The most recent graduation data available from the Mississippi Department of Education ranks the Lee County school as the fourth-worst in the state. Its four-year graduation rates for the two previous classes were each less than 56 percent.
Meanwhile, fewer than 51 percent of the school’s students passed state tests in biology and in English II last spring.
Those numbers have placed the 600-student high school in a special class of under-performing schools that require extra attention from the state department of education. They’ve also caught the attention of district and school administrators who say something needs to be done.
“Of course there is a sense of urgency,” said Superintendent Jimmy Weeks.
Because of its graduation rate, the school was named a “priority school,” a special distinction given by the MDE to 5 percent of the lowest-performing schools in the state.
That means a liaison from the MDE will visit the school about 20 times a year for the next three years, and administrators must submit a detailed plan of how they will meet 48 indicators over that period.
“I think there is a sense of urgency for everyone from central office to our teachers,” said Principal Bill Rosenthal. “They’ve been told these changes need to be made.”
The school has formed a 12-member leadership team and a six-member data team that have each met weekly to discuss progress. The data team features teachers examining what is and isn’t working.
The school also has lengthened special classes for students struggling in math and language from 45 minutes to 90 minutes each day. Free hour-long tutoring is now available after school in 10 different subject areas.
“This is a long-term commitment,” Assistant Principal Betsy Grubbs said. “We are not trying to make quick fixes, we are trying to make changes that will last, sustainable changes. Everything won’t be fixed at the end of the year. It takes time.”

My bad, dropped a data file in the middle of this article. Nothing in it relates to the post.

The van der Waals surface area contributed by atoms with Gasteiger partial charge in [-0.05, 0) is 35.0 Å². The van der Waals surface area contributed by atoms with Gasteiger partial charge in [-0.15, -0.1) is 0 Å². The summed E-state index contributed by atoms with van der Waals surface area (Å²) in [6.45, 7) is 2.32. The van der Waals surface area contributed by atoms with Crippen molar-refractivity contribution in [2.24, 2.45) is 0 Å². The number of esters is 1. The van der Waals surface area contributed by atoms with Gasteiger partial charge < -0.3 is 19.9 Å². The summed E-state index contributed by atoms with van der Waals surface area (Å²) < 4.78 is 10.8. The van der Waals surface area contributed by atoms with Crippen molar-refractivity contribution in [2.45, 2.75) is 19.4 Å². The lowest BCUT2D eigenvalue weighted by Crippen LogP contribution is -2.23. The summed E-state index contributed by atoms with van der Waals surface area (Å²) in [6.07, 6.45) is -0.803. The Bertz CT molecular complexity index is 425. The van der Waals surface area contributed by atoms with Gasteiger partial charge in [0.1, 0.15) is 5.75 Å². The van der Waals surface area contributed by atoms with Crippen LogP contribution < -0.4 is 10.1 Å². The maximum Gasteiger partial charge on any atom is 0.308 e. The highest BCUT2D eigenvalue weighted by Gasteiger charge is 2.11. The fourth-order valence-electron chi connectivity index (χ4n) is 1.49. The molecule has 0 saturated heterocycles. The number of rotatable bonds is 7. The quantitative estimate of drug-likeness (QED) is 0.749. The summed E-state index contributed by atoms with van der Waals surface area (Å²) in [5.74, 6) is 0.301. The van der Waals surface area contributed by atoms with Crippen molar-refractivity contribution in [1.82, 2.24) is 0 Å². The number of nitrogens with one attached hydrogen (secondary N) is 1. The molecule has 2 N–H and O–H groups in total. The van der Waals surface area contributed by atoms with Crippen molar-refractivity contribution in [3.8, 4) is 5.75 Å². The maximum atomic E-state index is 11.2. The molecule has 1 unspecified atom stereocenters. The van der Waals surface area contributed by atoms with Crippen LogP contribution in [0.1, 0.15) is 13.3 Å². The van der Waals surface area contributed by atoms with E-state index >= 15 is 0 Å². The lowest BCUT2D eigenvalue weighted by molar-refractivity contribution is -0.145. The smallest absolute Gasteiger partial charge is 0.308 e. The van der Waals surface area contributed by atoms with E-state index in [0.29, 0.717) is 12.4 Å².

Wilie Bob Gates, who has a daughter in eighth grade, recently addressed the district’s school board about his concerns for Shannon’s graduation rates and test scores. He said he believes parents must be involved in solutions.
“The school has never put forth an effort to have more communication with the parents,” he said. “If it had, what we have now would never have happened.”
The school recently formed community-involvement and parent-involvement committees that meet monthly, Grubbs said. The community committee’s goal is to discuss how it would like Shannon to look in 15 years and what steps must be taken to get there. The parent committee allows any parent to provide input, she said.
The most glaring need is to fix the graduation rate. Weeks said a contributing factor is that Shannon and Verona, which feeds into SHS, both have large migrant populations.
“People who live here year-in and year-out stay in school and graduate or get a GED,” he said. “When you have a community with a large amount of rental property that you can rent for a week, people show up and leave.”
Last year, Weeks said, the school had about 100 students who entered and left at different points during the year.
That can’t be an excuse, Grubbs said.
“With the data team and leadership team, we are only discussing changes in our control,” she said. “We can’t control a transient population so that doesn’t get discussed.”